These last two weeks have seen some consolidation of the euro, which despite a temporary break of the important support at 1.3500 for the EUR/USD on February 19, following the surprise announcement from the US Fed of a rise of its discount rate by a quarter point, was otherwise characterised by inactivity.

The chairman of the Federal Reserve, Ben Bernanke, has not failed to reaffirm repeatedly last week that the Fed intends to keep its key rate at a low level for several months. Attention will focus this week on today's meeting of the Governing Council of the European Central Bank. No change is expected as it will certainly maintain the key rate at one per cent, but questions will arise whether Jean Claude Trichet, as expected by the market, will announce a reduction of the emergency measures set up by the ECB after the banking crisis that began in September 2008.

This announcement comes at a particular moment for the eurozone which is facing its most serious crisis since the launch of the single currency in view of the Greek economic problems. This week the euro should remain in range trading even though we believe volatility will remain important. The single currency will certainly be caught between the poor consumer confidence index and real estate sales in the US, expectations of the US unemployment figures tomorrow and the uncertainties surrounding the steps which should be taken by the European officials, particularly French and Germans, to assist Greece. Greece has a March 16 deadline to demonstrate progress on the measures put in place.

The pound sterling is the currency which has suffered most in recent days. It seems, however, that the United Kingdom is pleased not to have joined the EU monetary system and is seemingly not unduly concerned about the depreciation of its currency. The latest revisions of the GDP figure released last Friday showed that the recession was deeper than anticipated in the United Kingdom.

Still, in addition to these mixed economic signals, the UK political uncertainty, due to fears of a hung Parliament after the forthcoming elections, continued to weigh on the pound, which lost seven per cent since the beginning of the year against the US dollar.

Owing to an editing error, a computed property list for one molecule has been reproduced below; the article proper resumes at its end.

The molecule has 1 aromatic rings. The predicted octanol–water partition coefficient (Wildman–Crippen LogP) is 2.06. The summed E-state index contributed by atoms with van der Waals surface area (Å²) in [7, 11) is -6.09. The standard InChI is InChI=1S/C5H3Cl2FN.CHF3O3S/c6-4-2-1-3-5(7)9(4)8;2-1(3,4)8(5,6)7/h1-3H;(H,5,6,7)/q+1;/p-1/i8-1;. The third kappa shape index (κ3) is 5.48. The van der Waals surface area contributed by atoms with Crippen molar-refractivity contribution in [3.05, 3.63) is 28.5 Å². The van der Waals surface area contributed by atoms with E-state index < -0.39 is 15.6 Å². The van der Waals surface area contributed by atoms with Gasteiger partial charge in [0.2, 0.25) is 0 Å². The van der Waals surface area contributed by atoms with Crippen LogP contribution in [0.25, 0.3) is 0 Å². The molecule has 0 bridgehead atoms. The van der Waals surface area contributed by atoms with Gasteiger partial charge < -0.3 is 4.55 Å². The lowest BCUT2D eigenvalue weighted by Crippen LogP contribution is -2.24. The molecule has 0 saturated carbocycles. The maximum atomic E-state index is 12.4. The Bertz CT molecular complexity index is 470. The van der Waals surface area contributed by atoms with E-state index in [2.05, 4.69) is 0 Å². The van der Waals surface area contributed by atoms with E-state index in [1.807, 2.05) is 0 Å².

The Central Bank of England also meets today and no rate hike is expected. We believe that the GBP/USD should continue to experience strong downward pressure this week, confirmed by the definite break through 1.500 last Monday. Rumours of a sale of £16 billion against the US dollar on the part of Prudential Plc to buy a stake in AIG Asia certainly reinforce this trend.

The Central Bank of Australia has increased its rate by 25 basis points on Tuesday and AUD/USD should now withdraw, especially if the Reserve Bank of Australia announces a pause in the upward cycle.

Upcoming FX Key events

Today: Eurozone GDP, BoE meeting, ECB meeting.

Tomorrow: US unemployment rate.

FX Technical Key points

EUR/USD is bearish, target 1.3000, key reversal point 1.4500
USD/JPY is bullish, target 98, key reversal point 85
GBP/USD is bearish, target 1.4700, key reversal point 1.7000
USD/CHF is bullish, target 1.1000, key reversal point 0.9950
AUD/USD is bearish, target 0.7800, key reversal point 0.9400
NZD/USD is bearish, target 0.6200, key reversal point 0.7650

Mr Bovay is senior trader at RTFX Ltd.

RTFX Ltd ("RTFX") is licensed to conduct investment services business by the Malta Financial Services Authority. This information does not constitute an offer or solicitation and is provided for information purposes only.

This information shall not be deemed to constitute advice and should not be relied on as such to enter into a transaction or for any investment decision. Any opinions expressed in this document represent the views of RTFX at the time of preparation.

They are thus subject to change without notice. RTFX believes that the information contained herein is accurate as at the date of publication. However, no warranty of accuracy is given by RTFX and no liability in respect of any errors or omissions, including any third party liability, are accepted by RTFX or any director, officer or employees.

www.rtfx.com

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